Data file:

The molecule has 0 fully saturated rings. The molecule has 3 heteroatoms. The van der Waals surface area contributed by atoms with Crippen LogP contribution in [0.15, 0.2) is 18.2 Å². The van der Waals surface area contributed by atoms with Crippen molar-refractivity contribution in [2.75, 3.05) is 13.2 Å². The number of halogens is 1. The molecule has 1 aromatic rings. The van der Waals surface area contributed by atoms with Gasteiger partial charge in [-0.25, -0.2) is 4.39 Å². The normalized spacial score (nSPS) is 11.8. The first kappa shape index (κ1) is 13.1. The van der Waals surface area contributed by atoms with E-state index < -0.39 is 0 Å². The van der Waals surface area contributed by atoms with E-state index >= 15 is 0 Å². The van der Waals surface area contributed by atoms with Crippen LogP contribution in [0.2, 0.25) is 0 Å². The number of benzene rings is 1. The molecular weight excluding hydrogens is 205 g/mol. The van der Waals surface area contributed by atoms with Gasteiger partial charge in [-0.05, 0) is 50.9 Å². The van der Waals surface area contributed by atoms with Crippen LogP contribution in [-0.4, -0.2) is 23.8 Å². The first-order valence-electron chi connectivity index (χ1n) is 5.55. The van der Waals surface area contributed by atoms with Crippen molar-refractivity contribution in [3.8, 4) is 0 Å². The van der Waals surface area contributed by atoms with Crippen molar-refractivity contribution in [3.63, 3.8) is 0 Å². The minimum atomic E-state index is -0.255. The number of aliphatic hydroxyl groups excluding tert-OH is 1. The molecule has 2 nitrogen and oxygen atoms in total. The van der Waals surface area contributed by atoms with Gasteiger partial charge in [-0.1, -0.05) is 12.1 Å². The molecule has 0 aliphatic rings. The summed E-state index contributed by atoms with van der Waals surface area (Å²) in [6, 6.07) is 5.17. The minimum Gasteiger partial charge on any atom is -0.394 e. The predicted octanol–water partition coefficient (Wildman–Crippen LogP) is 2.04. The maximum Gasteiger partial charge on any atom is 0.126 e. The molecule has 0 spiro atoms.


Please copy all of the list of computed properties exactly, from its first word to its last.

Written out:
The molecule has 0 fully saturated rings. The molecule has 3 heteroatoms. The van der Waals surface area contributed by atoms with Crippen LogP contribution in [0.15, 0.2) is 18.2 Å². The van der Waals surface area contributed by atoms with Crippen molar-refractivity contribution in [2.75, 3.05) is 13.2 Å². The number of halogens is 1. The molecule has 1 aromatic rings. The van der Waals surface area contributed by atoms with Gasteiger partial charge in [-0.25, -0.2) is 4.39 Å². The normalized spacial score (nSPS) is 11.8. The first kappa shape index (κ1) is 13.1. The van der Waals surface area contributed by atoms with E-state index < -0.39 is 0 Å². The van der Waals surface area contributed by atoms with E-state index >= 15 is 0 Å². The van der Waals surface area contributed by atoms with Crippen LogP contribution in [0.2, 0.25) is 0 Å². The number of benzene rings is 1. The molecular weight excluding hydrogens is 205 g/mol. The van der Waals surface area contributed by atoms with Gasteiger partial charge in [-0.05, 0) is 50.9 Å². The van der Waals surface area contributed by atoms with Crippen LogP contribution in [-0.4, -0.2) is 23.8 Å². The first-order valence-electron chi connectivity index (χ1n) is 5.55. The van der Waals surface area contributed by atoms with Crippen molar-refractivity contribution in [3.8, 4) is 0 Å². The van der Waals surface area contributed by atoms with Crippen molar-refractivity contribution in [3.63, 3.8) is 0 Å². The minimum atomic E-state index is -0.255. The number of aliphatic hydroxyl groups excluding tert-OH is 1. The molecule has 2 nitrogen and oxygen atoms in total. The van der Waals surface area contributed by atoms with Gasteiger partial charge in [-0.1, -0.05) is 12.1 Å². The molecule has 0 aliphatic rings. The summed E-state index contributed by atoms with van der Waals surface area (Å²) in [6, 6.07) is 5.17. The minimum Gasteiger partial charge on any atom is -0.394 e. The predicted octanol–water partition coefficient (Wildman–Crippen LogP) is 2.04. The maximum Gasteiger partial charge on any atom is 0.126 e. The molecule has 0 spiro atoms.